Seeking consistent standards for using lethal drones, the Obama administration is drafting a manual to govern when such attacks can be unleashed. But the secret guidelines carry other risks, including the acceptance of assassination as a routine part of U.S. foreign policy, says ex-CIA analyst Paul R. Pillar.
By Paul R. Pillar
In one sense the Obama administration’s reported creation of a “playbook” establishing rules for killing alleged terrorists helps to meet calls from outside commentators — this one included — to clarify the criteria that are being applied to such assassinations.
Writing this kind of manual, however, has another side. It represents the institutionalization of worldwide assassinations as a regular, ongoing business of the United States government. As such it raises larger questions, which the playbook might not address at all, of how an assassination program does or does not conform with the pursuit of U.S. national interests.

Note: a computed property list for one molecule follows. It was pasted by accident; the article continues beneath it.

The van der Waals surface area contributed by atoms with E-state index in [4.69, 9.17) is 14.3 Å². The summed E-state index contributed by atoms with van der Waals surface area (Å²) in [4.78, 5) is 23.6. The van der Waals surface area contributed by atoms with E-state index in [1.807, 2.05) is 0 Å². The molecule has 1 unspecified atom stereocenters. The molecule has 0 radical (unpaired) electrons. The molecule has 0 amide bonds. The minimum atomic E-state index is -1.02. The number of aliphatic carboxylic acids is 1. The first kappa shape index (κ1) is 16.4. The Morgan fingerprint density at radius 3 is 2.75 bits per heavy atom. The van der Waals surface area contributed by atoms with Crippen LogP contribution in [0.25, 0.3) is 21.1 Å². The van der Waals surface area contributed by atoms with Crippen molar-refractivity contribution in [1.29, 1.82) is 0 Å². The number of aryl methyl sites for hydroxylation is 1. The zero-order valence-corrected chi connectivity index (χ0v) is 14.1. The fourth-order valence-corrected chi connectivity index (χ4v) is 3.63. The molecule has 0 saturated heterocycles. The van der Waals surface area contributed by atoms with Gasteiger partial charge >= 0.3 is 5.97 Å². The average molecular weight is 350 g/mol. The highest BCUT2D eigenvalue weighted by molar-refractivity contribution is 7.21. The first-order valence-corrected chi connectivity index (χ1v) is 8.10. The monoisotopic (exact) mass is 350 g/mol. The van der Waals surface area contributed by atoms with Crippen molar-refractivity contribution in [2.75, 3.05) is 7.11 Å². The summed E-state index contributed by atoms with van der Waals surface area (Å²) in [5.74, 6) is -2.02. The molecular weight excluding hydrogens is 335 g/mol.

Institutionalization of anything entails a bias toward its indefinite continuation, and maybe even its expansion. This tendency has often been discussed regarding other government programs, sometimes with a tie-in to what is outside government.
The military-industrial complex about which Eisenhower warned, for example, represents a bias toward big defense expenditures and military operations to justify such expenditures. Likewise, it has often been remarked that creation of a bureaucracy to run domestic program X immediately creates a vested interest in favor of continuing and even expanding program X. Why should such tendencies not be just as likely to appear with an assassination program? ....................(more)